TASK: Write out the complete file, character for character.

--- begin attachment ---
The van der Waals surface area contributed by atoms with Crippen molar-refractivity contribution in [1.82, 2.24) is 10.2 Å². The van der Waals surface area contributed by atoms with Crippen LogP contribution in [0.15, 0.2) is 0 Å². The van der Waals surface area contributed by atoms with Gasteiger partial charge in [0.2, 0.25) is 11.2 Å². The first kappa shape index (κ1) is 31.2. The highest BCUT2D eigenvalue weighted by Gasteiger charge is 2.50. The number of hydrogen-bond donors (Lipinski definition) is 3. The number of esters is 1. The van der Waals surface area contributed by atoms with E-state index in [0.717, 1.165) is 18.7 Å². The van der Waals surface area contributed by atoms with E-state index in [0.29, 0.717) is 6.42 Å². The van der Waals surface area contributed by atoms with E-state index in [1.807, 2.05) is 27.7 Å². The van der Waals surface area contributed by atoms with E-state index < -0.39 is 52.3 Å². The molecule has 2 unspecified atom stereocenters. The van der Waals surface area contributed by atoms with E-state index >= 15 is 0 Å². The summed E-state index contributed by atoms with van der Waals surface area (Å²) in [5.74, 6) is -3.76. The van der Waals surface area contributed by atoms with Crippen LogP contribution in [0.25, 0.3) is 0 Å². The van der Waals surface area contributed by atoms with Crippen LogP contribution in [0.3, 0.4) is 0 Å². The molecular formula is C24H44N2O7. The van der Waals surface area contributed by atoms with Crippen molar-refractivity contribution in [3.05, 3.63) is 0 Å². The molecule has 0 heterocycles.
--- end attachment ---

The van der Waals surface area contributed by atoms with Crippen molar-refractivity contribution in [1.82, 2.24) is 10.2 Å². The van der Waals surface area contributed by atoms with Crippen LogP contribution in [0.15, 0.2) is 0 Å². The van der Waals surface area contributed by atoms with Gasteiger partial charge in [0.2, 0.25) is 11.2 Å². The first kappa shape index (κ1) is 31.2. The highest BCUT2D eigenvalue weighted by Gasteiger charge is 2.50. The number of hydrogen-bond donors (Lipinski definition) is 3. The number of esters is 1. The van der Waals surface area contributed by atoms with E-state index in [0.717, 1.165) is 18.7 Å². The van der Waals surface area contributed by atoms with E-state index in [0.29, 0.717) is 6.42 Å². The van der Waals surface area contributed by atoms with E-state index in [1.807, 2.05) is 27.7 Å². The van der Waals surface area contributed by atoms with E-state index < -0.39 is 52.3 Å². The molecule has 2 unspecified atom stereocenters. The van der Waals surface area contributed by atoms with E-state index >= 15 is 0 Å². The summed E-state index contributed by atoms with van der Waals surface area (Å²) in [5.74, 6) is -3.76. The van der Waals surface area contributed by atoms with Crippen LogP contribution in [0.25, 0.3) is 0 Å². The van der Waals surface area contributed by atoms with Crippen LogP contribution in [0.3, 0.4) is 0 Å². The molecular formula is C24H44N2O7. The van der Waals surface area contributed by atoms with Crippen molar-refractivity contribution in [3.05, 3.63) is 0 Å². The molecule has 0 heterocycles.